Some cans and bottles require a deposit under Iowa law.

By an overwhelming margin of 73-to-17, the Iowa House has voted to make changes in Iowa’s popular Bottle Bill. The Senate passed similar, but not identical legislation last month.

Representative Brian Lohse of Bondurant suggested it’s a watershed moment for the law that assesses a nickel deposit on containers of beer and pop, to encourage customers to recycle the empties and get their nickels back.

“For many years now we have discussed and negotiated adnauseum how to modify and update this law so that we can correct the problems that have developed,” Lohse said. “…The rate at which Iowans have redeemed cans and bottles appears to be shockingly low…The number of places or lack thereof for consumers to redeem them have consistently dwindled over the years.”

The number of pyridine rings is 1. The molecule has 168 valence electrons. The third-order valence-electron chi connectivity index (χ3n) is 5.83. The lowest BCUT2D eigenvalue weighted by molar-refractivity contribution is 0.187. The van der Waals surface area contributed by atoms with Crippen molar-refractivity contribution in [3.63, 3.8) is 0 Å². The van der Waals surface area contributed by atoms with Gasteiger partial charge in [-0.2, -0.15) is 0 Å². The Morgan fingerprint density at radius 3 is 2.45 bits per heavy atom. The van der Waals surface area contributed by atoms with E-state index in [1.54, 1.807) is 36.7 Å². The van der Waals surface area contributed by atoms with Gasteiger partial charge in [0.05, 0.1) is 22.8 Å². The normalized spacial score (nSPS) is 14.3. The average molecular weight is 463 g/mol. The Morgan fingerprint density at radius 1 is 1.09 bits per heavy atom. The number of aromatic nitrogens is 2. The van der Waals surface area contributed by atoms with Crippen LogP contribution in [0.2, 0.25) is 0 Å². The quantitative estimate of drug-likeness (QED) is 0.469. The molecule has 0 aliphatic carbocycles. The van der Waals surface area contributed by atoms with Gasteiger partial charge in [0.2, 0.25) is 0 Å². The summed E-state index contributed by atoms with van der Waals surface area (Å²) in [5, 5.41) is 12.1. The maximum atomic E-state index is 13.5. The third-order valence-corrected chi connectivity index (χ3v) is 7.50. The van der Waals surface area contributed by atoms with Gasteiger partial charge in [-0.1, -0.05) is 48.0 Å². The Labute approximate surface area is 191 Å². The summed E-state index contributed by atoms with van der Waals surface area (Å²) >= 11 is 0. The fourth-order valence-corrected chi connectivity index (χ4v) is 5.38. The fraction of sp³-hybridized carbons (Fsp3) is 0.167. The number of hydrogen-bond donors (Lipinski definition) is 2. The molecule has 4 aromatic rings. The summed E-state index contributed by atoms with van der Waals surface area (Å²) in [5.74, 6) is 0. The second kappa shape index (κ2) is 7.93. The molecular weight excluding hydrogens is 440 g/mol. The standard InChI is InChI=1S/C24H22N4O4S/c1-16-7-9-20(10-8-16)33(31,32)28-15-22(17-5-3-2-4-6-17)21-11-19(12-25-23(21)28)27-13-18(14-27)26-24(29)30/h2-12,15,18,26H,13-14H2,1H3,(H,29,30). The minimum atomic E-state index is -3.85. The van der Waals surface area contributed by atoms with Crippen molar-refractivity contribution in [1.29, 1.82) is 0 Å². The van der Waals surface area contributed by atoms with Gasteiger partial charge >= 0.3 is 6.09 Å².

The House and Senate now have both voted to let grocery stores quit accepting empty beer and pop containers and repaying deposits, but the House has added a new twist. Any grocery store that continues to serve as a redemption site would be paid a handling fee of three cents per container. That’s the new rate redemption centers in the business of just handling empty containers would get, too.

“If (grocery stores) are going to do what redemption centers do, then they should also not feel the pain of one cent,” Lohse said, “which is part of the problem that we have currently.”

The House-passed plan has a reporting mechanism to try to figure out the amount of unpaid deposits wholesale distributors of beer are keeping, but that’s not included in the bill the Senate passed in late March. Any changes in Iowa’s bottle and can deposit law would have to pass the House and Senate in identical form before a bill would be sent to the governor.